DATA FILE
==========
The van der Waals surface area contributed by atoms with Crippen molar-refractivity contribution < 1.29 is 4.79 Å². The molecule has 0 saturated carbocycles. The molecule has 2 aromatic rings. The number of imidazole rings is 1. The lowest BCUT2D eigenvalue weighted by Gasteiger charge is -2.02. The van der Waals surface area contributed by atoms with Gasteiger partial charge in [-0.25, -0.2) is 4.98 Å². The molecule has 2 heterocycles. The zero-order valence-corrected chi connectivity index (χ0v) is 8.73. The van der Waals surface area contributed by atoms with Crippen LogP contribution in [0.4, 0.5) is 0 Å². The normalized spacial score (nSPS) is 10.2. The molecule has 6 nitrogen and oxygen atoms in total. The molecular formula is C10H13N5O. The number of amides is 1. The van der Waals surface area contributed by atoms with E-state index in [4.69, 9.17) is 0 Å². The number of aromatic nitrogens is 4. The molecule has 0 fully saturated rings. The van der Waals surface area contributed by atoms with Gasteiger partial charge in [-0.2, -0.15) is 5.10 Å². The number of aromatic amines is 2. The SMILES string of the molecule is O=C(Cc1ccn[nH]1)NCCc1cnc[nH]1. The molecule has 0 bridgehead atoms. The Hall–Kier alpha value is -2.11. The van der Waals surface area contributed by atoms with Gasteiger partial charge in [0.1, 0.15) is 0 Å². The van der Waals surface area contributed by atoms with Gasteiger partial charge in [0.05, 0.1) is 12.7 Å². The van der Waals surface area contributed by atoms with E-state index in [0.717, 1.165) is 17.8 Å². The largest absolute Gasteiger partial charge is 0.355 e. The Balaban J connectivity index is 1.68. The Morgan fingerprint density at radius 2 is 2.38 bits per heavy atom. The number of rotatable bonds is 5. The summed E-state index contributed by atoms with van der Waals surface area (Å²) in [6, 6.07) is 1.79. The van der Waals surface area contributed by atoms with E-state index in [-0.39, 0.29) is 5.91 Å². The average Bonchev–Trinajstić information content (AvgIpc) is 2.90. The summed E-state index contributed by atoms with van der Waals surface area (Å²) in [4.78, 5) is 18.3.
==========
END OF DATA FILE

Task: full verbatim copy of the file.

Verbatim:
The van der Waals surface area contributed by atoms with Crippen molar-refractivity contribution < 1.29 is 4.79 Å². The molecule has 0 saturated carbocycles. The molecule has 2 aromatic rings. The number of imidazole rings is 1. The lowest BCUT2D eigenvalue weighted by Gasteiger charge is -2.02. The van der Waals surface area contributed by atoms with Gasteiger partial charge in [-0.25, -0.2) is 4.98 Å². The molecule has 2 heterocycles. The zero-order valence-corrected chi connectivity index (χ0v) is 8.73. The van der Waals surface area contributed by atoms with Crippen LogP contribution in [0.4, 0.5) is 0 Å². The normalized spacial score (nSPS) is 10.2. The molecule has 6 nitrogen and oxygen atoms in total. The molecular formula is C10H13N5O. The number of amides is 1. The van der Waals surface area contributed by atoms with E-state index in [4.69, 9.17) is 0 Å². The number of aromatic nitrogens is 4. The molecule has 0 fully saturated rings. The van der Waals surface area contributed by atoms with Gasteiger partial charge in [-0.2, -0.15) is 5.10 Å². The number of aromatic amines is 2. The SMILES string of the molecule is O=C(Cc1ccn[nH]1)NCCc1cnc[nH]1. The molecule has 0 bridgehead atoms. The Hall–Kier alpha value is -2.11. The van der Waals surface area contributed by atoms with Gasteiger partial charge in [0.1, 0.15) is 0 Å². The van der Waals surface area contributed by atoms with Gasteiger partial charge in [0.05, 0.1) is 12.7 Å². The van der Waals surface area contributed by atoms with E-state index in [0.717, 1.165) is 17.8 Å². The largest absolute Gasteiger partial charge is 0.355 e. The Balaban J connectivity index is 1.68. The Morgan fingerprint density at radius 2 is 2.38 bits per heavy atom. The number of rotatable bonds is 5. The summed E-state index contributed by atoms with van der Waals surface area (Å²) in [6, 6.07) is 1.79. The van der Waals surface area contributed by atoms with E-state index in [-0.39, 0.29) is 5.91 Å². The average Bonchev–Trinajstić information content (AvgIpc) is 2.90. The summed E-state index contributed by atoms with van der Waals surface area (Å²) in [4.78, 5) is 18.3.